Conversion to EASA Part66

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rotormech
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Conversion to EASA Part66

Postby rotormech » Fri Oct 4 2013, 13:14

Just chasing info.....if any, in regards to converting my CASA licence to EASA.

Anyone out there done it??

I have emailed both the CAA and EASA generic email systems and got pretty straight forward answers of EASA don't recognise any foreign licences for conversion, and all the exams need to be sat.....

I'm not buying this just yet.

I'll to sit all the exams if need be, but I'd rather not have too if possible......
ChicoCheco
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Re: Conversion to EASA Part66

Postby ChicoCheco » Sun Oct 6 2013, 09:06

Welcome to EASA system.
Flight crew, mandatory 'ground school' courses costing few grand even for people who know enough to self-study. Waiver only with heavy stuff experience and only from the mandatory ground school, not the exams.

Part 66? Why should it be any different? If anything, there should be LESS recognition of foreign engineer/mechanic/technician/LAME/smokie/fairy theory exams.
Well, there's plenty docs on EASA website and if I were you, I'd check out AST Perth for 'distance courses' or possibly ICAT in Wales (have 'intimate' knowledge of them).
I've got HUGE stack of all the Part 66 books/notes, most of it dropped at my parent's place across Europe. Right price AND postage secures it.

Upside is, there's no mandatory theory courses required to sit Part 66 exams unlike FCL system. Depending on which 'country of issue' you prefer (Asia and Africa seem to have higher regard for UK CAA), check any foreign locations to sit exams. Ie Kuala Lumpur as satelline UK CAA examination centre. Not sure other cities/countries close to Australia. There's bit of premium on top of regular exam fee for KL for example.

I'd sell you my 8 or 9 passes out of 13 (B1.1, some only need essay re-done and MCQ needs redoing Mod 11a and 7 IIRC), if I could. Kinda useless to me alredy.

You think your exams are the hard bit? Depending on what aircraft and companies you've worked on so far in your career, you may find it even more difficult to get the full licence (not just exam credits) as they're fairly picky. Working for large company that does contracted downroute mx and is on foreign Part 145 list as approved by one of the EASA member countries, definitely helps. I don't have first hand experience with that, though.
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Re: Conversion to EASA Part66

Postby fenestron » Sun Oct 6 2013, 14:26

Rotormech,

I asked a couple of our engineers about your situation and they have responded by saying you will be forced to complete all your theory exams here in the UK, there is no exemption.....EASA for you.......
rotormech
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Re: Conversion to EASA Part66

Postby rotormech » Fri Oct 11 2013, 23:35

What a pain in the a**e!

No matter, no I just have to start researching which exams I need to complete exactly. Aviation Australia offer EASA exams, I just worry about the actual recognition of them in Europe.... Study study study I suppose.... Yay.
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Re: Conversion to EASA Part66

Postby AHIA » Sat Oct 12 2013, 04:20

Rotormech.

You have started a very good thread and the replies to date indicate how much trouble there is getting accepted in nations who apparently are EADS "harmonised". In effect, this makes the role of a future technician limited until he or she spends a lot of time and possibly money getting a handle on how he or she can obtain the type of work they are requiring.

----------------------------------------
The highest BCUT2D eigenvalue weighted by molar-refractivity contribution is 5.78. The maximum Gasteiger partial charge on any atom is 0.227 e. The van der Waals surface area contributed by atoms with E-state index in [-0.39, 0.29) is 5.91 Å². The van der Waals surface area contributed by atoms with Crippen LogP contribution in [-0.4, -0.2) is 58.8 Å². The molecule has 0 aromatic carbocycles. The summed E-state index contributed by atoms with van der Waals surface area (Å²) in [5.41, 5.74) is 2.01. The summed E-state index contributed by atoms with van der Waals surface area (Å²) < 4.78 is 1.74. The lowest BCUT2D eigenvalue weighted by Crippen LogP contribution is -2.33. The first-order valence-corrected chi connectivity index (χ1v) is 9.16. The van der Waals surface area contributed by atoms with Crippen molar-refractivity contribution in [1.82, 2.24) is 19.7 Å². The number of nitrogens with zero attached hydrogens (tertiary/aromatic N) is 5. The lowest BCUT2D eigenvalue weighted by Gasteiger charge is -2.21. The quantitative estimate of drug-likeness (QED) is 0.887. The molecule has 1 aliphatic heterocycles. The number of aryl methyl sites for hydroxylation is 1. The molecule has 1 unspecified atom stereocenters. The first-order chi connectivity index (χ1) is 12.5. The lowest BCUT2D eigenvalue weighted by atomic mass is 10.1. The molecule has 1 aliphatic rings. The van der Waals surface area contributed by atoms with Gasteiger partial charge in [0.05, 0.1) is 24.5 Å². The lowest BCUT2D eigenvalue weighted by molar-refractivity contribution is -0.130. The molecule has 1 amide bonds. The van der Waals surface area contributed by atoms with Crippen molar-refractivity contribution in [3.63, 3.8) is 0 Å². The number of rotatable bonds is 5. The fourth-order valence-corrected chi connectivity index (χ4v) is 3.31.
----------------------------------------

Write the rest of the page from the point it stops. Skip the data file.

The AHIA is presently setting up a working group to sort our the oddities associated with training a helicopter LAME.

Basically, CASA controls the standards and issue of a license and the Depart of Education their version of the training. At present both do not recognise each other's training below Diploma level - see AHIA thread and join with us in getting some standardisation within the technical rules, and stop all these re-examination problems or at least reduce the needs.

We are getting short of technical people; especially, as the new machines need highly qualified maintainers. Just look at how much some are being paid at present?

Please join the AHIA and help our mob get the big people into a room and ask them tell us why there is so much confusion!

AHIA
ChicoCheco
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Re: Conversion to EASA Part66

Postby ChicoCheco » Mon Oct 14 2013, 23:38

rotormech,

Work experience in these companies in Australia/elsewhere should help to get the full certifying privileges.
http://www.easa.europa.eu/approvals-and ... rt_145.pdf

Now that Aviation Australia was mentioned, I looked it up.
https://www.easa.europa.eu/approvals-an ... rt_147.pdf
It figures here, so they are approved to provide training towards EASA exams/licenses/type ratings.

Don't be silly, saying that 'proper' EASA exam taken abroad is not the same as taken in the UK. I mean, validity wise. Of course it'd be fine.
That's why I mentioned Malaysia, as I was aware of Malaysia as an example, since some of my ex-classmates on the Part 147 school Part 66 course I did, hadn't passed all the modules/exams before they left to Malaysia since graduation on that course was mid-July, not autumn. They then redid those (or meant to at least) in KL.
rotormech
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Re: Conversion to EASA Part66

Postby rotormech » Tue Oct 15 2013, 12:27

It sounds bloody hard regardless where I sit my exams.....
I've heard of an engineer here in Australia and an engineer at NHV in Belgium. After both passed their factory courses, 6 weeks after return to Australia, the Aussie had his CASA licence sorted. 4 months later, the NHV engineer was still having issues getting his licence approved because he wasn't able to provide a document from Eurocopter stating exactly how much practical training there was on the course.

It's not like this guy was after his first rating either. He had over 10 years previous licenced on several large airliners, and now he already had several helicopter ratings.

It just sounds like its a lot harder to get a licence happening in Europe.

Don't get me wrong though. I'm dead keen to get it sorted and will definently be contacting Aviation Australia about the exam requirements for a B1.3 under EASA.